Miss Maria Paton

What is your job title?

Lead Cardiac Scientist for Heart Failure/NIHR Clinical Academic Fellow

Where do you work?

Leeds Teaching Hospitals Trust/University of Leeds

What is your specialism?

Heart failure in both CRM and Imaging

Twitter Handle?


How did you become a Clinical Scientist?

Equivalence Route

What does your role involve?

I’m incredibly fortunate to have two aligning careers as a clinician and a researcher. I’m an NIHR clinical academic fellowship at the University of Leeds, predominantly investigating the optimal management of patients with heart failure and cardiac devices through tailored therapy and advanced imaging techniques. I am also lead cardiac scientist for heart failure and cardiac device services at Leeds Teaching Hospitals Trust.
Recently I was appointed to co-chair of the research sub-committee of the British Society of Echocardiography, which is a really exciting new role, and act as deputy lead for the postgraduate certificate in cardiac rhythm management at the University of Leeds.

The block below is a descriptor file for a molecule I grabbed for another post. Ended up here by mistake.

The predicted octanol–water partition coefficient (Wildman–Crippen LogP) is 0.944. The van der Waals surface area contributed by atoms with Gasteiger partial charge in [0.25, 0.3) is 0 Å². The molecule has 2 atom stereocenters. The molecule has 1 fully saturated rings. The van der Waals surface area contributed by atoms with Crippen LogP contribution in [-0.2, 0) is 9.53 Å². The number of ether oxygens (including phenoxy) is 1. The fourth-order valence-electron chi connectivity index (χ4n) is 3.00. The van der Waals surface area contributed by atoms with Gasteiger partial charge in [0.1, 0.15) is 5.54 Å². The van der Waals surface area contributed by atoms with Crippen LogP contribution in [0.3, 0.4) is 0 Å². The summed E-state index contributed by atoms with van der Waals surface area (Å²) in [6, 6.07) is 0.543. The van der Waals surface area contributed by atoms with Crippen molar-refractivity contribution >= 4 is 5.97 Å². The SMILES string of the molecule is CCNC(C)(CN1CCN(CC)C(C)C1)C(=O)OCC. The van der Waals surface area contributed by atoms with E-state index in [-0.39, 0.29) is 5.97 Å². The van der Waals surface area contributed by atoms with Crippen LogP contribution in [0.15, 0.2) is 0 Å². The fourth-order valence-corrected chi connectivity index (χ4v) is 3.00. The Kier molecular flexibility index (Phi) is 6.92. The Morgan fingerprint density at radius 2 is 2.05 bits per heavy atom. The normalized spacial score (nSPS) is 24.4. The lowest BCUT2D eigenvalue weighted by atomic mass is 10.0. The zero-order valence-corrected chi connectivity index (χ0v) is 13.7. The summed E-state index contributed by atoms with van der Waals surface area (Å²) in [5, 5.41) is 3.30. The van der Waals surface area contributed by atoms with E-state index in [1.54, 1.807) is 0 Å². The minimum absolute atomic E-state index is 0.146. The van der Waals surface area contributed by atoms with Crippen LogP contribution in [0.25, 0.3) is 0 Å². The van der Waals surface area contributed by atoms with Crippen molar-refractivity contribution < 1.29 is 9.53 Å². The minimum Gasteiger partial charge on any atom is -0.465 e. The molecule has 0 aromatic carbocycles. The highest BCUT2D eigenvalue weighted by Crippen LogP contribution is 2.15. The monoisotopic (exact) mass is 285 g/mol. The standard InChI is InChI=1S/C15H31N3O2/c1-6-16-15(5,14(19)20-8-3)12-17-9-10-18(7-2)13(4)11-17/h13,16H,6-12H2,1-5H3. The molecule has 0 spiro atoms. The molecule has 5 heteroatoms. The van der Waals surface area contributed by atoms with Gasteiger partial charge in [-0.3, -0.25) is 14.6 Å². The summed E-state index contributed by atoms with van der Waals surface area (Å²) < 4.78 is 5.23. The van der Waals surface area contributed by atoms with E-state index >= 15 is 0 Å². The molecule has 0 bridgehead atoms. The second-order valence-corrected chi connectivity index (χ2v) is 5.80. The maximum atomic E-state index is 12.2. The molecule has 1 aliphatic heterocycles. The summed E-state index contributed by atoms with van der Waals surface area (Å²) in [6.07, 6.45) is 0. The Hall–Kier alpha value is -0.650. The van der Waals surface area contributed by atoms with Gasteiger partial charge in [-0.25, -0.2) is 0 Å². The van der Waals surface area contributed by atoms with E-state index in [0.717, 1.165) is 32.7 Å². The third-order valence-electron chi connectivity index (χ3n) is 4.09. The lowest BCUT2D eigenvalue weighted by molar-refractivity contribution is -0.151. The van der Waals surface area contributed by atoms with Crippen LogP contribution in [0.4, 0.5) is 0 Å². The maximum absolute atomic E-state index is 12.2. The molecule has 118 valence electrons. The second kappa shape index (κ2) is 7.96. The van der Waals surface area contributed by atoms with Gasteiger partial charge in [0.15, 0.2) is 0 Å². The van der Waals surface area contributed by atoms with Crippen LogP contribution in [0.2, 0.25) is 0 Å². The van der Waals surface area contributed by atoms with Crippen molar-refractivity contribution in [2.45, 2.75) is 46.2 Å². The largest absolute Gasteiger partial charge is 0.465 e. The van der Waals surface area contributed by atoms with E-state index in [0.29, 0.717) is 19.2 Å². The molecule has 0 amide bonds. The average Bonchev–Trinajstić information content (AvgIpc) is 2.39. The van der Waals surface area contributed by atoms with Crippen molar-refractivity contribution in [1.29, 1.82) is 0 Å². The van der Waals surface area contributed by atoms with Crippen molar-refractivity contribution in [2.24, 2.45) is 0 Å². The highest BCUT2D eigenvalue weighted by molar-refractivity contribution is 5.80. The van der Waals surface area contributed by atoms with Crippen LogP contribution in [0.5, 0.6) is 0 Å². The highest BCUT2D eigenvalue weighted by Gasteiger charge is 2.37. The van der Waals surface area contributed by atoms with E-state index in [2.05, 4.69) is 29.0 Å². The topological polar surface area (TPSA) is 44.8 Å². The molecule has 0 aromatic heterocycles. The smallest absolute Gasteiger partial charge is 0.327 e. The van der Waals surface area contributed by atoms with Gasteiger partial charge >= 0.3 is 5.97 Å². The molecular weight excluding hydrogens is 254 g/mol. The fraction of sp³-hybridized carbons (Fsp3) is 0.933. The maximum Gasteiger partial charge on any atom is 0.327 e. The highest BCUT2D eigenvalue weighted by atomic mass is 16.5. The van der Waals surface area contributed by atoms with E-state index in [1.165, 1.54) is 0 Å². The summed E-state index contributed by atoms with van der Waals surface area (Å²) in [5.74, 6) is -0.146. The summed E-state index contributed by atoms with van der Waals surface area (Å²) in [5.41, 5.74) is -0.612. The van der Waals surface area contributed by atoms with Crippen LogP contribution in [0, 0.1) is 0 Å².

Physically I split my time evenly, but for me the roles intertwine. My research stems from questions raised in clinical practice, and I put what I learn in research straight into my clinic and my teaching.

What does a typical day look like in your role?

My day-to-day practice is incredibly diverse, revolving around diagnosing and managing patients in our specialised service for patients with heart failure and a cardiac device, recruiting patients to my teams research programmes, collecting and analysing data, presenting findings, supervising students, and delivering lectures.

What is the best bit of your role?

Easy – seeing patients! I get the most enjoyment from running a clinic, performing tests to diagnose patients, using the findings to discuss and help patients develop a management plan, and then following-up with them. As cardiac scientists, we are really fortunate to be able to have a part in the whole patient pathway.

What advice would you give to someone who is thinking of moving from a practitioner to a scientist role?

At first I think it seems really daunting to undertake a new process and I was certainly unsure of whether I would personally benefit from doing so. Having said that, I have received a number of opportunities since becoming a scientist which I wouldn’t be eligible for if I wasn’t, and I also appreciate the sense of community that being a healthcare scientist brings.
The process itself is manageable when you break it down, and there is lots of support to make sure you don’t feel like you’re doing it alone and that you have someone to ask any questions to. I have helped people locally, and am really looking forward to offering support to anyone else that would like it on a wider scale. You can do this!